NAIROBI, Kenya, Feb 6 – Police now say security has been intensified in all parts of the city, particularly in areas considered hotspots for criminals.
This follows numerous complaints by city residents including students at the University of Nairobi who have fallen victim to armed robberies and muggings in the campus vicinity.
In some instances, rape cases have been reported near the bridge at Chiromo Road which is frequented by students crossing through to Museum Hill roundabout from classes to their hostel mainly at night.
Some of the students interviewed by Capital News said a gang of about five men has been operating in the area where dozens of students have lost valuables in recent weeks.
“It is a dangerous zone, the situation is so bad lately because security lights do not work. We are having a lot of students falling victims to robbers,” Mariam Kavai, a Physics student at the University said.
In an interview with Capital News, Ms Kavai recalled how two of her colleagues were attacked and raped recently yet no action has been taken by the police.
“One incident occurred about three months ago while another happened two weeks ago. The two girls were raped and robbed their valuables,” she said and pleaded with the government to take action.
She said most of the students who have fallen victim to the muggers were either leaving the library to their hostels or were simply headed to the bus stop to board matatus to town.
“At night, between 7 pm and 9 pm that area is frequented by students. Although there are police officers patrolling once in a while, it does not help because we still have cases of robberies and rape,” she said.
University of Nairobi Students Union Chairman David Osiani confirmed there were robbery incidents affecting students, particularly at night.
When reached for comment, Nairobi Provincial Police chief Antony Kibuchi said he had received the complaints and pledged to take action on the matter.
Another senior police officer at the Central police division told Capital News “We are on the lookout and an adequate number of security personnel are conducting patrols.”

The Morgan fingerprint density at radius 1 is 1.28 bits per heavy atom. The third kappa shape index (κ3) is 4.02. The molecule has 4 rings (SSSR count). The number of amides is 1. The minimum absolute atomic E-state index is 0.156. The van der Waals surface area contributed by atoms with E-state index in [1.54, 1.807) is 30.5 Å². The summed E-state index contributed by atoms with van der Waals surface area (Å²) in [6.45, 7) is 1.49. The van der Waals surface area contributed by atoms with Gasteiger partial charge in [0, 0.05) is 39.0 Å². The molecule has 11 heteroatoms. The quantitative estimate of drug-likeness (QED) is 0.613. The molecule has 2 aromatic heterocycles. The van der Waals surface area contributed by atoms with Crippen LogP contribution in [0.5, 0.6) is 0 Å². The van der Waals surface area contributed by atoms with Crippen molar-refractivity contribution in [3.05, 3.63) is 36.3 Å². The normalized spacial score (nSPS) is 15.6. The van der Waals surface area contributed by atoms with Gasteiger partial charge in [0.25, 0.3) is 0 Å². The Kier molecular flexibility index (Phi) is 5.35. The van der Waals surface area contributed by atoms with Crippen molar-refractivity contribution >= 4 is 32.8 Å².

“We have intensified general security in the city because there have been a lot of complaints in some areas which have been identified as dens for criminal activities,” the officer said.
He said an additional number of officers on patrol, mainly on the city streets had been doubled.
“We have increased the number of those (officers) on beat patrol and we are having more in plainclothes both during the day and at night,” another officer said.
Nairobi Town clerk Philip Kisia was unavailable for comment over poor maintenance of security lights particularly in some of the spots identified as dangerous zones for city residents.
Similar insecurity concerns such as those raised by University of Nairobi students have been highlighted by motorists on Uhuru Highway where a Kenya Airways pilot was killed on January 17.
The late Martin Njuma was killed after his vehicles stalled near Makaburini when an unknown number of robbers attacked him and hit him on the head.
He died later in hospital.
Early this week, Internal Security Minister Professor George Saitoti said an investigation into the former pilot’s killing was ongoing and that more than 40 suspects had been arrested.
He also announced that police chiefs in all parts of the country were under instructions to intensify security at areas identified as crime hot spots.
“District security intelligence committees will be held accountable for enforcing security in their jurisdictions,” he said.